As the law of averages goes, high-net-worth individuals tend to be older and cyber-criminals tend to be younger.

These facts alone expose a technology chasm which is being exploited at a huge financial cost to wealthy individuals who are being taken advantage by cyber-criminals.

Whilst companies are slowly but surely putting in place increased security measures to protect their businesses from the risk of cyber-attack, wealthy individuals tend not to have the same access to IT risk solutions. The cyber threat remains and whilst media headlines are focussed on cyber-attacks within businesses, the message is not always being received by those people who are particularly at risk. High-net-worth individuals and their families have become alluring potential targets for those wishing to inflict a cyber-attack.

Indications are that the risk to a high-net-worth individual is considerably higher than the risk to average internet user, simply due to the targeting of those with a greater asset base. In fact, a recent report highlights that 28% of international high-net-worth families have fallen victim to a cyber-attack, with one family having lost $10m through a cyber incident.

Historically, identity theft is the most prevalent threat in the high-wealth space but the types of attacks are evolving as the possibility of ill-gotten gains increases. Other cyber-attacks gaining notoriety amongst high-net-worth individuals include:

  • social engineering. Criminals hack into email accounts, posing as legitimate participants (perhaps a financial adviser, family member or personal assistant) and fraudulently manipulate the transfer of funds to a criminal's account;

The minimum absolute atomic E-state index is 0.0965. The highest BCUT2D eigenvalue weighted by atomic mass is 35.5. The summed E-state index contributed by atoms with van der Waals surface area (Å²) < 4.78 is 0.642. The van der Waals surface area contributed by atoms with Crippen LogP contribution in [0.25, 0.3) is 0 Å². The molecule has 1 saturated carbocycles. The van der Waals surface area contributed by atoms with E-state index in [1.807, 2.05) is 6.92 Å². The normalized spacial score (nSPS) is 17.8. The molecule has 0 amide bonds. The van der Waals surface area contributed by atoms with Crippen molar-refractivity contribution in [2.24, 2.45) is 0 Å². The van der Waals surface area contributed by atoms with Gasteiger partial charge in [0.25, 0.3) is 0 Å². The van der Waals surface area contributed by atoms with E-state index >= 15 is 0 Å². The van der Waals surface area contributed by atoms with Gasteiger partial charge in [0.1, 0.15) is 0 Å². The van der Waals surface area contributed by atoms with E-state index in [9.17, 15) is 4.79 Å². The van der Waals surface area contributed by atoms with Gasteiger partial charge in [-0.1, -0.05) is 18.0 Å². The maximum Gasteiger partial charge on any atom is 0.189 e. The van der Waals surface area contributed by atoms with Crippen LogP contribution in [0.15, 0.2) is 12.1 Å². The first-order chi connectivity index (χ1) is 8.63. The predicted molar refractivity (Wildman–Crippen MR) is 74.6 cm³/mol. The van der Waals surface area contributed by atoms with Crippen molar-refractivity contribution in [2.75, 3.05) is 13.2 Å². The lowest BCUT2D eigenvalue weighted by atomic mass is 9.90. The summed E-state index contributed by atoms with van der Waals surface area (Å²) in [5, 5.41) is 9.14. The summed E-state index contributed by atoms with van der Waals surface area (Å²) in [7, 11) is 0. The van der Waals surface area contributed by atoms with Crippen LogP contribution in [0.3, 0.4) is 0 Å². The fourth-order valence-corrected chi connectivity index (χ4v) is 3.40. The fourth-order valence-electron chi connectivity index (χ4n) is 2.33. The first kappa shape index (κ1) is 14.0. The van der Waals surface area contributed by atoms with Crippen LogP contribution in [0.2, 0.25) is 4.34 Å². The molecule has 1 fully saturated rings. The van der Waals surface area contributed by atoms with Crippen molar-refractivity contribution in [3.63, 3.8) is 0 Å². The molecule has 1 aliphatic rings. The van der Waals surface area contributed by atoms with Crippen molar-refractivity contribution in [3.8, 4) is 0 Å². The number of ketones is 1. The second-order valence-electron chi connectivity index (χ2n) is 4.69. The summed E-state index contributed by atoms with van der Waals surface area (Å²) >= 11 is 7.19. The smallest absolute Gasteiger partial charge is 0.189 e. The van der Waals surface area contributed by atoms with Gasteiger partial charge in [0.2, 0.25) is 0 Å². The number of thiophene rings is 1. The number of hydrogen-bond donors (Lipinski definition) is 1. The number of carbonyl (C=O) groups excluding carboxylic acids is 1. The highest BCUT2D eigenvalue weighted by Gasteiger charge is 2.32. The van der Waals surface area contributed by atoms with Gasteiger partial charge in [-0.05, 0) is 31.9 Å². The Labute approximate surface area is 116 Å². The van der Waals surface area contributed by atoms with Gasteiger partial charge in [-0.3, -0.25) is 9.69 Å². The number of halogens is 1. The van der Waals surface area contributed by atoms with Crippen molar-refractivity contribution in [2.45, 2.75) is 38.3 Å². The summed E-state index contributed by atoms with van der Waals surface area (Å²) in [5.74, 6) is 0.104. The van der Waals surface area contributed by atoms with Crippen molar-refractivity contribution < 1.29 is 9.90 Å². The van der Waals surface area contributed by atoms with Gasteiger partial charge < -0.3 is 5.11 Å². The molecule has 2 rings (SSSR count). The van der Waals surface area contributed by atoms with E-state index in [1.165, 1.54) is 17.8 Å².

• the use of digital breadcrumb trails. Public profiles as well as social networking activity provide detailed and useful information that may be used to great effect by even the most amateur of cyber-criminals;
  • extortion, with particular leverage around reputational damage; and
  • security breaches of private jets and super yachts. This attack has particular appeal for ransom purposes but also due to the many connected devices which serve to transmit details on itineraries etc.

Quite apart from the malicious type of attacks referred to above, there is always the risk of human error or a behavioural issue when it comes to dealing with cyber security. Diligence, awareness and ongoing education are as vital within private homes as they are within the business context.

Traditional cyber policies haven't always responded well to the needs of high-net-worth individuals and their families: they have tended to focus on threats to organisations, such as business interruption or liability to third parties.

As the threats to wealthy individuals increase and mature, the insurance industry is responding in a more bespoke manner. Products are starting to emerge with a particular focus on this high-end market, taking account of the specific circumstances, lifestyles and needs. Watch this space.